The ultimate endpoint to a forensic biology evaluation is evidence presented in court. An expectation exists that information presented is reliable; one component of demonstrating reliability of PG systems, is to carry out studies on their practical use in casework. These studies can describe the performance of the PG systems in general (further details provided in Section 2.7), but also the consistency of their use in multiple laboratories by multiple people. Both inter- and intra-laboratory studies involve the distribution of mixtures with known ground truth, usually as electronic files after analysis, among forensic scientists within a laboratory and/or to a number of different laboratories. The compiled results give a measure of the variability in performance within and between laboratories [28,29,30,31,32,33,34,35,36,37]. At least two studies [38,39] (hereafter the GHEP-ISFG study and NIST studies) have appeared in courtroom discussion due to the wide range of results observed.
The GHEP-ISFG study applies various PG software to the same mixture and has been discussed in admissibility hearings. The results using LRmix varied from 2.6 × 103 to 3.2 × 1014. This variability is based primarily upon human decision making and interpretation, e.g., choice of drop-in probability; drop-out probability and sub structuring population correction. It is further aggravated by the presence of three pairs of unresolved peaks. The variation is not intrinsic to the software but does emphasise that high reproducibility will only come by carefully considering the human element. We also note that much of the variation in human decision making comes from different actions intended to be conservative. In other studies using LRmix, such as [40], the results are comparable.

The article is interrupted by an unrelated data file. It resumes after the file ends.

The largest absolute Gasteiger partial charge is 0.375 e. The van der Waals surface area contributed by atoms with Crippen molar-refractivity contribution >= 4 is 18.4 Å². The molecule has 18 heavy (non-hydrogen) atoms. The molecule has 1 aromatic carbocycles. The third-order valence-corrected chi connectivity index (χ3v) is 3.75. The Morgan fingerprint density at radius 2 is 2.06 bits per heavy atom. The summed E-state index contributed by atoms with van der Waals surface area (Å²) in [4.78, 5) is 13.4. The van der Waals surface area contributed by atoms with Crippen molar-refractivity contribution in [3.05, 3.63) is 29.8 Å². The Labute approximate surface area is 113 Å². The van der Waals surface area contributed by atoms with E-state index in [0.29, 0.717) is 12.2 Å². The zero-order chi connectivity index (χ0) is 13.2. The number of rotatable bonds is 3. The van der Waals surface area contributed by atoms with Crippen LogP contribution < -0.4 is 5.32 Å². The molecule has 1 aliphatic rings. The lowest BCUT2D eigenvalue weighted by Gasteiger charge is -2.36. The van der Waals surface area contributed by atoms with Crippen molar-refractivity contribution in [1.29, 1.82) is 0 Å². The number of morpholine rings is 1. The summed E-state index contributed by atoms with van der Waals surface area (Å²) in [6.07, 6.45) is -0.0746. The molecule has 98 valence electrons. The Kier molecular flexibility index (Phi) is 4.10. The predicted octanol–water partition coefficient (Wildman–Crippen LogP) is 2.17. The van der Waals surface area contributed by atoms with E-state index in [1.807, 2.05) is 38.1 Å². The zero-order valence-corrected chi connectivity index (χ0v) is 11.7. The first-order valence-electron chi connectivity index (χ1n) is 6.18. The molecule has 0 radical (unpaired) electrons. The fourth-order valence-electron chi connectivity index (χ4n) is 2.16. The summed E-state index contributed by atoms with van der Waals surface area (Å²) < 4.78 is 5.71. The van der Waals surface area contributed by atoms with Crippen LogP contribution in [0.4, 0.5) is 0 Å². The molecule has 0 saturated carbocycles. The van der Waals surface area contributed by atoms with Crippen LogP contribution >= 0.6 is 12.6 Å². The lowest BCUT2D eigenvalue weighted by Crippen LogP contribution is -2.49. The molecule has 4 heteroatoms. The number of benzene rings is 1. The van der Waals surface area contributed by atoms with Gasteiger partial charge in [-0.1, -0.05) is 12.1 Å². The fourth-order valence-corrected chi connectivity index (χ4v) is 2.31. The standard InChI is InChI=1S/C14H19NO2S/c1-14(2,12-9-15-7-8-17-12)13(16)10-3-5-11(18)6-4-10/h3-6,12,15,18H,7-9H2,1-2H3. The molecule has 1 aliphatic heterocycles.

The NIST studies predate PG but have been subsequently reworked [41] using STRmix™, EuroForMix v1.10.0, EuroForMix v1.11.4, Lab Retriever, LRmix, and RMP (random match probability) [42]. The quantitative software, STRmix and EuroForMix (both versions), produced similar results with the exception of ref 5C for case 5. The qualitative software, Lab Retriever and LRmix, also produced results similar to each other. RMP was given as a benchmark.
Alladio et al. [43] compared Lab Retriever, LRmix Studio, DNA-VIEW®, EuroForMix, and STRmixTM. In general, the quantitative software DNA-VIEW®, EuroForMix, and STRmixTM performed similarly and the qualitative software Lab Retriever and LRmix Studio also performed similarly to each other, but differed from the quantitative methods. Alladio et al. concluded “results provided by fully-continuous models proved similar and convergent to one another, with slightly higher within-software differences (i.e., approximatively 3–4 degrees of magnitude)”. Iyer [44] has appealed to the community not to overlook the differences between software of the order of 3–4 orders of magnitude even in a pattern of overall similarity arguing that in some circumstances such differences could be crucial.